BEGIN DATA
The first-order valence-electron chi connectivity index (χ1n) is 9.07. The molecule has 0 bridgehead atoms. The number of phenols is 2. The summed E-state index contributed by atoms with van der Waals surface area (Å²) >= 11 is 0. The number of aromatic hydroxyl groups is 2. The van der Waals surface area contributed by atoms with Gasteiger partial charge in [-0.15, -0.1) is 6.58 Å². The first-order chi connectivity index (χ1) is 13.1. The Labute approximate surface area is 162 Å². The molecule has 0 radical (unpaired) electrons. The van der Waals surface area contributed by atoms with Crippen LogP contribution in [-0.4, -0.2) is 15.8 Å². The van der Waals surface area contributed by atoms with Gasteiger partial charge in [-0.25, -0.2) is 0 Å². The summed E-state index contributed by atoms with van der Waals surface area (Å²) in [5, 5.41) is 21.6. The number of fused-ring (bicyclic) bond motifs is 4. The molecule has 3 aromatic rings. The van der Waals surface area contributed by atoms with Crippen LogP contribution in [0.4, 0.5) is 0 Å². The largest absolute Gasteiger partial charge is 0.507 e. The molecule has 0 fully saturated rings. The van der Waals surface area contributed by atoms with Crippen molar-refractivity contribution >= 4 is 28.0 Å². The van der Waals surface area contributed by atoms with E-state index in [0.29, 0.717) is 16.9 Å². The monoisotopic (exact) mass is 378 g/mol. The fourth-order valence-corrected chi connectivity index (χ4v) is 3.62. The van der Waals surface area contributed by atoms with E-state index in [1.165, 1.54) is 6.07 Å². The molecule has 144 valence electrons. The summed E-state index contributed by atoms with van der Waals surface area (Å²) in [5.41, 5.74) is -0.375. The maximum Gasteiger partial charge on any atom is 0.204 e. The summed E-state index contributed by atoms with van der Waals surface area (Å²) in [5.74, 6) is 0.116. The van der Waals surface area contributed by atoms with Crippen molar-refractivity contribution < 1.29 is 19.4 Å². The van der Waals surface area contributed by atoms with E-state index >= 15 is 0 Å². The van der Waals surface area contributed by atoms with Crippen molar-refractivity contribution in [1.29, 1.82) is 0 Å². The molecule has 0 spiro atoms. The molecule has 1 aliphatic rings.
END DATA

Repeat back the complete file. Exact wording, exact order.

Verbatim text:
The first-order valence-electron chi connectivity index (χ1n) is 9.07. The molecule has 0 bridgehead atoms. The number of phenols is 2. The summed E-state index contributed by atoms with van der Waals surface area (Å²) >= 11 is 0. The number of aromatic hydroxyl groups is 2. The van der Waals surface area contributed by atoms with Gasteiger partial charge in [-0.15, -0.1) is 6.58 Å². The first-order chi connectivity index (χ1) is 13.1. The Labute approximate surface area is 162 Å². The molecule has 0 radical (unpaired) electrons. The van der Waals surface area contributed by atoms with Crippen LogP contribution in [-0.4, -0.2) is 15.8 Å². The van der Waals surface area contributed by atoms with Gasteiger partial charge in [-0.25, -0.2) is 0 Å². The summed E-state index contributed by atoms with van der Waals surface area (Å²) in [5, 5.41) is 21.6. The number of fused-ring (bicyclic) bond motifs is 4. The molecule has 3 aromatic rings. The van der Waals surface area contributed by atoms with Crippen LogP contribution in [0.4, 0.5) is 0 Å². The largest absolute Gasteiger partial charge is 0.507 e. The molecule has 0 fully saturated rings. The van der Waals surface area contributed by atoms with Crippen molar-refractivity contribution >= 4 is 28.0 Å². The van der Waals surface area contributed by atoms with E-state index in [0.29, 0.717) is 16.9 Å². The monoisotopic (exact) mass is 378 g/mol. The fourth-order valence-corrected chi connectivity index (χ4v) is 3.62. The van der Waals surface area contributed by atoms with E-state index in [1.165, 1.54) is 6.07 Å². The molecule has 144 valence electrons. The summed E-state index contributed by atoms with van der Waals surface area (Å²) in [5.41, 5.74) is -0.375. The maximum Gasteiger partial charge on any atom is 0.204 e. The summed E-state index contributed by atoms with van der Waals surface area (Å²) in [5.74, 6) is 0.116. The van der Waals surface area contributed by atoms with Crippen molar-refractivity contribution < 1.29 is 19.4 Å². The van der Waals surface area contributed by atoms with E-state index >= 15 is 0 Å². The van der Waals surface area contributed by atoms with Crippen molar-refractivity contribution in [1.29, 1.82) is 0 Å². The molecule has 0 spiro atoms. The molecule has 1 aliphatic rings.